News from CRG
Sometimes, the silencing of a gene is as important as its activation. Nonetheless, up to now, most studies on hormone-mediated gene regulation have focused on researching the factors that influence the activation of certain genes. Little attention has been paid to gene silencing. But researchers at the Centre for Genomic Regulation (CRG) have discovered that there is a mechanism of active repression in hormone-dependent breast cancer cells that acts on genes related with cell proliferation and death.
“Up to now, the emphasis has focused more on the fact that steroid hormones can augment the activity of certain genes, and little was known about the mechanisms by which these hormones can also repress or silence genes,” says Guillermo Vicent, main author of the study and researcher in the Chromatin and Gene Expression Group led by Dr. Miguel Beato.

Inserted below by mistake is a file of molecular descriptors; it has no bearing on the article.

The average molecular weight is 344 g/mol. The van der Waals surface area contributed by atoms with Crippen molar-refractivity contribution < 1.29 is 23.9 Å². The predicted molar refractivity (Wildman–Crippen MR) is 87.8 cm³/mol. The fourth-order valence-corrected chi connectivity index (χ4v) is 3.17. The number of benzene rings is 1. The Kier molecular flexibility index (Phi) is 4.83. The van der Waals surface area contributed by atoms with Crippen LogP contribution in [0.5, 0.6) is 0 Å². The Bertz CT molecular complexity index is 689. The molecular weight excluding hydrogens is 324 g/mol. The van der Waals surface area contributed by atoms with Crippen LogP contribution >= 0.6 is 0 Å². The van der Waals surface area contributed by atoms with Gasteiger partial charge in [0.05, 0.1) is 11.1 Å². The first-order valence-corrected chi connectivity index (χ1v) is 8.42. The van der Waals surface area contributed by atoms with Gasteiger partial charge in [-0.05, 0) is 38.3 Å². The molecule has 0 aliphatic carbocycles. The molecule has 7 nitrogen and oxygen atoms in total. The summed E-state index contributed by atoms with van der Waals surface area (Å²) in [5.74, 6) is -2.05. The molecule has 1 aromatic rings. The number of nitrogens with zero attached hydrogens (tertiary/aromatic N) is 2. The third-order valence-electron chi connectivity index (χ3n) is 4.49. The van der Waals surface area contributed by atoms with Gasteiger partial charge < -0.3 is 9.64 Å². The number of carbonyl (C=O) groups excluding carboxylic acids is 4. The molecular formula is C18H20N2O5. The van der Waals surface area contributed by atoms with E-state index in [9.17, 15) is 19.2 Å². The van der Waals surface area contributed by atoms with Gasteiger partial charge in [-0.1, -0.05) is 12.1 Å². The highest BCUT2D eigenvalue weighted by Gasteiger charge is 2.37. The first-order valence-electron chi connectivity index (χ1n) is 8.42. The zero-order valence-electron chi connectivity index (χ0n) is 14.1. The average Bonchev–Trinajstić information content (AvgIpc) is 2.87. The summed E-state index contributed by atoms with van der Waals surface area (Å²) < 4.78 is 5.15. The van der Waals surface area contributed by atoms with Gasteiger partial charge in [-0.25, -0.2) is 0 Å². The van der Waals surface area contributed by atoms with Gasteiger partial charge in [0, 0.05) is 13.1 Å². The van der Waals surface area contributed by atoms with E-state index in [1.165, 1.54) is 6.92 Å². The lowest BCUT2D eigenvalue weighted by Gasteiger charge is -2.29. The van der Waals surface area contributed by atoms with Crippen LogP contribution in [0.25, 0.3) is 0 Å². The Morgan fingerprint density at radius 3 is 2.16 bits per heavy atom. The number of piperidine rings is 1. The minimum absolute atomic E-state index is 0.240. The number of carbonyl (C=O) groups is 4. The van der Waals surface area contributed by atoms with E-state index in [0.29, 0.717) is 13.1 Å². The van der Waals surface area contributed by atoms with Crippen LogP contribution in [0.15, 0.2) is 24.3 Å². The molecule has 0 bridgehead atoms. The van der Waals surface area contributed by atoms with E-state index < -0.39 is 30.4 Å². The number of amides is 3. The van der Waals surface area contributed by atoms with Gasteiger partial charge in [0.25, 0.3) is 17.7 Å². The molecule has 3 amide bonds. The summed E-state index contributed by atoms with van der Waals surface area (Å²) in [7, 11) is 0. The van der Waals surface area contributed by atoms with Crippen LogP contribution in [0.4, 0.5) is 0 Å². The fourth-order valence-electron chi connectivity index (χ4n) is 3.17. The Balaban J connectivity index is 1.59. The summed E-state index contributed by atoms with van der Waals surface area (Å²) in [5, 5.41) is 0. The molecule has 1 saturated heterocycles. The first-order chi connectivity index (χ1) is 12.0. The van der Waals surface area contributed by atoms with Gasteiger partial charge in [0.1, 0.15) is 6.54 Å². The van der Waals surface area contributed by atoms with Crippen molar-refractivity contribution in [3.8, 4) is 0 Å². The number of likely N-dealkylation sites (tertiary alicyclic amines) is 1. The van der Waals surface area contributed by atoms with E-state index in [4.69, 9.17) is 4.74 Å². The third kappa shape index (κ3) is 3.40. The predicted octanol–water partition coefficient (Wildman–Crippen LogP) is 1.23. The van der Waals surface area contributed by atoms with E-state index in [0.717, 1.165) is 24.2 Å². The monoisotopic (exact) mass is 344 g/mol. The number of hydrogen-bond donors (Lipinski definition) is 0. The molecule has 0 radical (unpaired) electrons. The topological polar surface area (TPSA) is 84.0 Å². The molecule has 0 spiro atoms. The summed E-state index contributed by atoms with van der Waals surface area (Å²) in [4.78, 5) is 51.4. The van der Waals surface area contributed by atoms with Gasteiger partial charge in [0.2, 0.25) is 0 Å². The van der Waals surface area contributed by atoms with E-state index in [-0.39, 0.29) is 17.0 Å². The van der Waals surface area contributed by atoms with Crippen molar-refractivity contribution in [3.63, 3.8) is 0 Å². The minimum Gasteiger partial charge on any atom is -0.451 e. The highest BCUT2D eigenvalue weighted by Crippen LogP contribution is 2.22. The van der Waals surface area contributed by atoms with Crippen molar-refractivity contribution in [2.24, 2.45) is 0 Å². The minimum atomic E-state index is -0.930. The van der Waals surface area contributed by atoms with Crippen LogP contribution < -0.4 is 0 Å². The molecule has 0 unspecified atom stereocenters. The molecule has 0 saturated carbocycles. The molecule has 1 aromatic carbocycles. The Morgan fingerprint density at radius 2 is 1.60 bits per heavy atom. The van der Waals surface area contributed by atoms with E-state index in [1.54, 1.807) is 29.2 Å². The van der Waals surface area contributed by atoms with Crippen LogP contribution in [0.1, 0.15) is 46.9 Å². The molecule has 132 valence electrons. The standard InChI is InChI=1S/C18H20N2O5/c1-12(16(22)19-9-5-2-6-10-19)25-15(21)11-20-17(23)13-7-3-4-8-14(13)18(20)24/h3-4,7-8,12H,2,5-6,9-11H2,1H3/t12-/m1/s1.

In a study published in The EMBO Journal, Vicent and his team show that in the cell lines derived from breast cancer, some 1,000 genes are activated by the steroid hormone progesterone, but another 650 are repressed by it. “For the first time, we have described an active repression mechanism involving the progesterone receptor and a repressor complex made up of different proteins, among them the ATPase BRG1, the demethylase KDM1, the histone deacetylases HDAC1/2 and the protein HP1g,” adds the researcher.